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Rio Olympics - so many vacant seats

(31 Posts)
bojorojo Fri 12-Aug-16 18:12:07

Why can't the organisers reduce the price of the seats or get children involved? The number of empty seats is an embarrassment. We know ordinary Rio residents are poor, so why set the prices so high meaning the stadiums are half empty? Even the athletics today was a disgrace. Why is the Olympics in a city where the only sport anyone cares about is football?

SpecificDetails Fri 12-Aug-16 18:22:59

I imagine Zika is a lot of the reason people haven't gone.

DerekSprechenZeDick Fri 12-Aug-16 18:24:01

That Zika thing probably put many off

Lonecatwithkitten Fri 12-Aug-16 18:24:18

Historically Olympic venues have only been half full, London was the first olymplics where nearly every seat was taken in every session in every venue.

VladmirsPoutine Fri 12-Aug-16 18:25:47

I don't think the Olympics has ever been a sold out event wherever it's been held. That said I do think there are a lot of mitigating factors wrt Rio such as Zika and the extortionate cost of travelling.

ineedamoreadultieradult Fri 12-Aug-16 18:27:05

Why cant they give away tickets to charities/youth groups etc. Imagine living next to all these Olympic stadiums and not being able to afford to go then seeing all the empty seats! Our local football club give tickets away to kids teams etc if they know there is going to be a low turn out.

KittyandTeal Fri 12-Aug-16 18:27:37

But zika doesn't put off people who live in Rio surely? As in the threat is already there.

Have they done affordable seats this year? I know they did affordable tickets for London starting at around £15. I know that's a huge amount for some in Rio but surely they could make them affordable

GETTINGLIKEMYMOTHER Fri 12-Aug-16 18:29:03

I read somewhere that locals aren't going as a protest to the government - economy in dire straits, corruption, etc.

LikeDylanInTheMovies Fri 12-Aug-16 18:43:51

It does seem a bit of a damp squib but as others have said, London was the exception, not the rule.Being held in the capital of a small, comparatively wealthy and densely populated country that has a strong Olympic tradition certainly helped boost attendance.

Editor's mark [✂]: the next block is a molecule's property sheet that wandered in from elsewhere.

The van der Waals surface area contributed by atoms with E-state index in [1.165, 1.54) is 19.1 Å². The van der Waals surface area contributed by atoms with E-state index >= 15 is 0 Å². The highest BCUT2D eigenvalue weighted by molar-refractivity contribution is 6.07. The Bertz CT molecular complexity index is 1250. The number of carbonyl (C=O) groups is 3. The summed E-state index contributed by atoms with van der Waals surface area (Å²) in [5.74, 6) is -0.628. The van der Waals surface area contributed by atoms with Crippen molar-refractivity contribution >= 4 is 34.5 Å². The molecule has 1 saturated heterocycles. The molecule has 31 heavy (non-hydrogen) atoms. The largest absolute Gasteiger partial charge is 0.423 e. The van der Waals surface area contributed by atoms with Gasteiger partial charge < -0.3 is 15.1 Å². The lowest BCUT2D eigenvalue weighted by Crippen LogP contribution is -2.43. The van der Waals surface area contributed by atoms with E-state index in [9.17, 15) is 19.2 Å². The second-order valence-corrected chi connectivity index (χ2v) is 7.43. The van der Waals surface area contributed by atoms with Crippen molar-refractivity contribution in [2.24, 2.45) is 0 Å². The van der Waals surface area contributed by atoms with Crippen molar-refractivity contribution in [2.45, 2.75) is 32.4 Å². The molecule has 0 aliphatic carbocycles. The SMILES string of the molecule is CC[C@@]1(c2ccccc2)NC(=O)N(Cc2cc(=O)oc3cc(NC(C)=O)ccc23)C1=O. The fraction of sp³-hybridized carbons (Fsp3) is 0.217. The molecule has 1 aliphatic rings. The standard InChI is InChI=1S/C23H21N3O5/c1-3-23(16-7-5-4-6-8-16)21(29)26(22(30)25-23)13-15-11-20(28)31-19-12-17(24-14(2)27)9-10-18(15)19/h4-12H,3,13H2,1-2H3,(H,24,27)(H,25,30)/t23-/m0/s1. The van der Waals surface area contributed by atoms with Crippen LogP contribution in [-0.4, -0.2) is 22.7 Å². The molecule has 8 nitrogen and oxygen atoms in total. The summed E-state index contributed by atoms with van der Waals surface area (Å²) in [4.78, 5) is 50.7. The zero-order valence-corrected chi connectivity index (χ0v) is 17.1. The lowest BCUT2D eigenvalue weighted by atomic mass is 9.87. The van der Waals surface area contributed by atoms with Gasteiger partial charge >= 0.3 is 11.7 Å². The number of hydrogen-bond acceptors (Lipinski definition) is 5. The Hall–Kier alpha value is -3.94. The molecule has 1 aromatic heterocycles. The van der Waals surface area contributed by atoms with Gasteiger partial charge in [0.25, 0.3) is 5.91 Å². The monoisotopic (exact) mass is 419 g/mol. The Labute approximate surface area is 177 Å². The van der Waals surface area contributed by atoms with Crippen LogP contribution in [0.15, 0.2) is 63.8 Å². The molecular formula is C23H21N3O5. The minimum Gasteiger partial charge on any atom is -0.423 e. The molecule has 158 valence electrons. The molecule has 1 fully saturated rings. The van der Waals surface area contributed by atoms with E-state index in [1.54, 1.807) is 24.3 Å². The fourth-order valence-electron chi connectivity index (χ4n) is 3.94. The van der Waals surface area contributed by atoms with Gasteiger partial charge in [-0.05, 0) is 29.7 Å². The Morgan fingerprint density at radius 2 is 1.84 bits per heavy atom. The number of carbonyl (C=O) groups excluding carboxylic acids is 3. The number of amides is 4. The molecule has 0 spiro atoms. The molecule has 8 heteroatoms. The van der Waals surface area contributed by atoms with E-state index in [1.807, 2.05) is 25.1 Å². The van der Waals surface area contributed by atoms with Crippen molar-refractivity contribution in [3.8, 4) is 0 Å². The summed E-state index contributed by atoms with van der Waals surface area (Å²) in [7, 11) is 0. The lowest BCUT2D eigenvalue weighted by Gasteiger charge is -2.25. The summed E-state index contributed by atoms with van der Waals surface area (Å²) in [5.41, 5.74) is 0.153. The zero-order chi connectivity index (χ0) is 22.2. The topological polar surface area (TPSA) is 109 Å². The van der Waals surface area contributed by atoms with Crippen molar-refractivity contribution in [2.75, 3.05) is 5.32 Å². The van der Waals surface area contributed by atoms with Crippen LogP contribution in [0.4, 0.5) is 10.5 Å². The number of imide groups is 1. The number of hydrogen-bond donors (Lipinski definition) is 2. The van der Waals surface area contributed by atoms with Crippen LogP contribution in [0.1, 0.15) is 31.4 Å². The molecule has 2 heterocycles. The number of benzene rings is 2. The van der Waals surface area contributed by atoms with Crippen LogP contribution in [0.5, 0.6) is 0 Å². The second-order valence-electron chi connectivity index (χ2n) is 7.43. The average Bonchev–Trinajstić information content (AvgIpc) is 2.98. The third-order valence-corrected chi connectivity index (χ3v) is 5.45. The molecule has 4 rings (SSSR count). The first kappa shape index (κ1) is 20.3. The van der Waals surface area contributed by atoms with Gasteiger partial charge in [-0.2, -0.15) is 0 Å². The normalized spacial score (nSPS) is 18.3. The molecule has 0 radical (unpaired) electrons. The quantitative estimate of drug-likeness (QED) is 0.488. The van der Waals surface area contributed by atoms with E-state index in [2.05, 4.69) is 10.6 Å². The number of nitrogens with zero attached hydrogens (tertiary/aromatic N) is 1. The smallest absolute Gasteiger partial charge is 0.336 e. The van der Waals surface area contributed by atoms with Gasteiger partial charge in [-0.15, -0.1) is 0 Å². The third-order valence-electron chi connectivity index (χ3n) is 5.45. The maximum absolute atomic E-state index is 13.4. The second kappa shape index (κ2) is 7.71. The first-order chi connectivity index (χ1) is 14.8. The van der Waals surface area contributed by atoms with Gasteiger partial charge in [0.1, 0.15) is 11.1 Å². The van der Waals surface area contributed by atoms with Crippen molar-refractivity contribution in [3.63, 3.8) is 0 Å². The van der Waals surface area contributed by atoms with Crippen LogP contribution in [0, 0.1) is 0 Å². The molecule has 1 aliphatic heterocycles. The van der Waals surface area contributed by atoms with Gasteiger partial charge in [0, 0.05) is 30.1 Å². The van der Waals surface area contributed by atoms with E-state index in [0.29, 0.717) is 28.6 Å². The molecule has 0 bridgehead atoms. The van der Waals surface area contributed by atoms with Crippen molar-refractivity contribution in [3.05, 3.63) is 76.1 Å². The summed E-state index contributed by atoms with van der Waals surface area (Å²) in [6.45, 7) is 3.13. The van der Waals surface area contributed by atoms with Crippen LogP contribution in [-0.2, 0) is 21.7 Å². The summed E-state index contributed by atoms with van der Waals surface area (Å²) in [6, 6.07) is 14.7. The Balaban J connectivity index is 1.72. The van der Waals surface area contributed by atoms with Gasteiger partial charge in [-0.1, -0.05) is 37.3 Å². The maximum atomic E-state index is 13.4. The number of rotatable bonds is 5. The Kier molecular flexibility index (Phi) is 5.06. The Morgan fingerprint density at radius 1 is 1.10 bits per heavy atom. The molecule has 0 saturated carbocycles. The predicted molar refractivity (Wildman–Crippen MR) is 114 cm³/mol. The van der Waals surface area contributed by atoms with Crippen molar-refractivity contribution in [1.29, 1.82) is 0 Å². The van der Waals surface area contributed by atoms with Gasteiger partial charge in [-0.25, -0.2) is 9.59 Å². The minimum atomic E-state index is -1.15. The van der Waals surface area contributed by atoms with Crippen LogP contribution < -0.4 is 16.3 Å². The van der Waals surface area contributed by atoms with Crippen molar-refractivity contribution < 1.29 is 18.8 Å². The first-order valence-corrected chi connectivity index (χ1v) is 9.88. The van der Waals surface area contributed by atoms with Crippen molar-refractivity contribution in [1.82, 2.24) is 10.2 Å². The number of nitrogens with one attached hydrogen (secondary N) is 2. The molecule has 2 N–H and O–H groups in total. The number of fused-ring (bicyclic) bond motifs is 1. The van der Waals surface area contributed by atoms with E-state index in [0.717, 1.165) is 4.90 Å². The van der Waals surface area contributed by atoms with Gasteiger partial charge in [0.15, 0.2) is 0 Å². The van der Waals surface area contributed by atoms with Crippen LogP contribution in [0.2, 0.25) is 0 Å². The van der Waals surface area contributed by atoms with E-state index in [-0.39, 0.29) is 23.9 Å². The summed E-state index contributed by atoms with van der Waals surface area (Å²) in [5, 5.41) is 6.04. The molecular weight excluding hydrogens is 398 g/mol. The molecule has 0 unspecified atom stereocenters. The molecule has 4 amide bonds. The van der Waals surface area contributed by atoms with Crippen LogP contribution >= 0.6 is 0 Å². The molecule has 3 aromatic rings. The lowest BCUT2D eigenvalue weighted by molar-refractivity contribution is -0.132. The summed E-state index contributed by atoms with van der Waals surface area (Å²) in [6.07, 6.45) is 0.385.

Given their size and population Brazil have traditionally performed poorly at the Olympics. There isn't a great track and field tradition in Brazil, they've only won four golds since the start of the modern games and they tend to do well in niche sports, rather than the events that take place in the main arena.

bojorojo Fri 12-Aug-16 18:45:44

You would think the organising committee would do something to get more people attending. Children is the obvious one but should the Olympics be held in cities which have huge poverty issues ? The pricing structure is clearly wrong. I think Sydney was successful but Bejing was too expensive for the locals. At least London learnt that lesson. Transport is a shambles too apparently.

RichardBucket Fri 12-Aug-16 18:48:40

The empty seats have been bothering me too. I watched the outdoor cycling (don't know what it's called) and there were loads of Brazilian people on the side of the roads watching. So I think it's cost rather than a protest or any reason like that.

NeedAnotherGlass Fri 12-Aug-16 19:16:01

It's a real shame. Some events look almost empty. The athletics stadium wasn't even half full.

Freshprincess Fri 12-Aug-16 19:19:50

I seem to remember some empty seats in the early stages of London. Something about corporate seats not being taken up.

yeOldeTrout Fri 12-Aug-16 21:35:00

Does no one else remember tickets being given away in London, the squaddies who were invited in to watch for free?

When Brazil won the right to host Olympics they were 6th in world for GDP (I heard).
Atlanta (USA) Olympics was a shambles for transport and some venues had problems, too.

At least the Brazilian colour scheme is brill, works really well smile.

Vinegartitsvera Fri 12-Aug-16 21:43:43

Is Brazil likely to profit at all? Wondering why some countries fight so hard to host ?

blueturtle6 Fri 12-Aug-16 22:02:48

There was empty seats at London,I was told at the time they are corporate tickets and people hadn't turned up. Shame for people who wanted to go and for the athletes.

Lindy2 Fri 12-Aug-16 22:10:01

I think they just aren't very interested. The bike road races are free to watch but there were very few people at the side of the road. Mostly it just seemed to be a few idiots running right next to the riders. When the road race came through London and Surrey there were literally millions of us lining every bit of the way. It was fabulous.